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Teri L. Lanza,
Vice President

Tony Jones,
Contributing Editor/Store Manager

Amy Campbell,
Editor

Combating Computer Viruses and Hackers: Keeping Your Self-Storage Data Safe

By Amy Campbell Comments
Posted in Blogs
Print

This morning I opened my e-mail to find yet another note from our IT department about a phishing e-mail. One thing that was different about this scam from previous ones is that it was addressed from a woman in our human resources department and even included her photo, which always accompanies her messages. In addition, the content of the e-mail almost seemed legit. It had an attachment titled dc_shared PDF. The body of the message stated, “Please find an important information listed on the attached docs share using via secure Microsoft-Datasheet.” Yes, the wording seems a bit off, but too many, this e-mail probably looked authentic.

Fortunately, I didn’t open the attachment. If I had, I was instructed to change my password to our server and contact IT immediately. Scary, right?

We all know these scams happen, but it seems these nefarious acts are on the rise. Just this year, Verizon, Saks Fifth Avenue and DocuSign all reported some type of data breach. In May, a new ransom virus attacked computers worldwide. Within four days after the cyberattack, more than 230,000 computers in some 150 countries had been infected by WannaCry ransomware. The virus, which targeted computers running the Microsoft Windows operating system, encrypted data and demanded Bitcoin payments to release the info. It was a huge loss for many people on so many levels.

There’s no doubt computer hackers are getting smarter—and their actions can have serious consequences for your self-storage business and your tenants. A data breach can give them access to confidential information, wipe your hard drive or corrupt the data, or even spread the virus to others via your own computer. As we’ve seen over the past several years, everyone is vulnerable.

Fortunately, there are steps you can take to secure your business and customer data. First and foremost, if something seems off, it invites further scrutiny. The wording in the e-mail above isn’t quite right. Sure, it could be someone who’s typing quickly or who didn’t re-read before sending. We’ve all sent strange e-mails and texts before. However, more than likely, it was a sign that something wasn’t quite right.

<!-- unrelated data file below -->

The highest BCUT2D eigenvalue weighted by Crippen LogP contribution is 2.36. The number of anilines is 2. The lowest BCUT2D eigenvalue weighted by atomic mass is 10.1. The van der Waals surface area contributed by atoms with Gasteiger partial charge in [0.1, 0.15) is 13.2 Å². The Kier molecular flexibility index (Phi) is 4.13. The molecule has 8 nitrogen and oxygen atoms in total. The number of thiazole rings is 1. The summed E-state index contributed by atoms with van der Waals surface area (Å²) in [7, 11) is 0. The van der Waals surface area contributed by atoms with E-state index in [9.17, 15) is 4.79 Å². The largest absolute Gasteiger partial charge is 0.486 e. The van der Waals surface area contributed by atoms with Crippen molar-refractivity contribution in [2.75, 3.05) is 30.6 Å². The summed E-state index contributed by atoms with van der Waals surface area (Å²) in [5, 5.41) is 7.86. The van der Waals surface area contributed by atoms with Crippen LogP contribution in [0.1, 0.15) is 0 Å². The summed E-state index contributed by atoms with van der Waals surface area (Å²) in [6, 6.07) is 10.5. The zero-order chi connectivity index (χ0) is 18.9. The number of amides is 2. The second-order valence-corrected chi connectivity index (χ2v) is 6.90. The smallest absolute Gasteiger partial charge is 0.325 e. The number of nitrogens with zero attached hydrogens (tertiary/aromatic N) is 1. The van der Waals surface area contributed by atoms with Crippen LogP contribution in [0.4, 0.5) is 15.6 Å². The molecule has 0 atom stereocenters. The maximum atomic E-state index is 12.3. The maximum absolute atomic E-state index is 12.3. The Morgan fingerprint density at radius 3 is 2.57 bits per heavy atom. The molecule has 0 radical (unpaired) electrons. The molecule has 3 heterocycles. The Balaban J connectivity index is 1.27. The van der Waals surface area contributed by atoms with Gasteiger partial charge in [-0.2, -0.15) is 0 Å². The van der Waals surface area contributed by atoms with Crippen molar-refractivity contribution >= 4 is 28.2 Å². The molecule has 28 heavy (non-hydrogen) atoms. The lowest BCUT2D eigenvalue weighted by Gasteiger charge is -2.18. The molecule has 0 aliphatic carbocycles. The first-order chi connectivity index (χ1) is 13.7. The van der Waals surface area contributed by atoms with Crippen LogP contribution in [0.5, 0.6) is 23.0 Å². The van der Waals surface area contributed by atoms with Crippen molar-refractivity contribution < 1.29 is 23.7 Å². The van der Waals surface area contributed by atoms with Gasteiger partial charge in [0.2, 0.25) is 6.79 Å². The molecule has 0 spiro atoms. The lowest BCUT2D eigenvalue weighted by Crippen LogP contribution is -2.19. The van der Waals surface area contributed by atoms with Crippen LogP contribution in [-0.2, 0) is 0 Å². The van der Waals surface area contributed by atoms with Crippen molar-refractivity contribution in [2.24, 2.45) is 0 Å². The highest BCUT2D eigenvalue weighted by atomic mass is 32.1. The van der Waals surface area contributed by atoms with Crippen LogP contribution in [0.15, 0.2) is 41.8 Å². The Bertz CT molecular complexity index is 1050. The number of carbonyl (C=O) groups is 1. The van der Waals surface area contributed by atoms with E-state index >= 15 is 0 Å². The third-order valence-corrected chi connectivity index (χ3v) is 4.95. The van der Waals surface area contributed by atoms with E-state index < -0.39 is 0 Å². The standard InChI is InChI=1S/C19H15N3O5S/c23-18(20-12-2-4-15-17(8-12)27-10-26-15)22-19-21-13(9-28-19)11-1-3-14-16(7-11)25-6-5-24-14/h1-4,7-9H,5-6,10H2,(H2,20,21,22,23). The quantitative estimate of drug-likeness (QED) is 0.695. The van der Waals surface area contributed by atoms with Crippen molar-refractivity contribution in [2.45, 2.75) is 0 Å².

Here’s another example. Yesterday, an SST member received a sketchy phone call from a person supposedly in the ICU but who needed a storage unit. Sound fishy already? It gets better. The person then said because of the situation (ICU, remember), the individual would like to pay by credit card via phone and have the items to be stored “shipped.” The astute operator declined the rental. This is just one scam storage operators have heard. Any time you hear, “I can’t come to the facility to sign the lease because …” it’s a red flag. Few operators these days will agree to a rental without a wet signature and a driver’s license photo. Some even require two kinds of photo ID and credit card.

Beyond going with your gut, you should also put policies in place to prevent all kinds of breaches. This includes securing all paper rental agreements, never giving out or discussing sensitive information, and keeping passwords protected. Be sure all staff receive proper training on handling facility and customer data.

Your computer system should be protected with a quality anti-virus/anti-malware software. In addition, keep your software up-to-date. While it can be annoying to “update” every time you’re prompted, staying current means you’ll have the most effective program. This goes for your management software as well.

Finally, be wary of the Internet. While it seems like a no-brainer, be selective about which sites you view. An innocent-looking video about kittens playing could actually lead to trouble.

There will always be potential threats against your business, and they might even come from an unexpected place. Reduce the risk that your facility, employees or tenants become a victim of a phishing scam, cyberattack or other crime through vigilance. If something seems fishy, it just may be.

How do you keep your self-storage data safe? Add a comment below or on Self-Storage Talk, the industry’s biggest online community.

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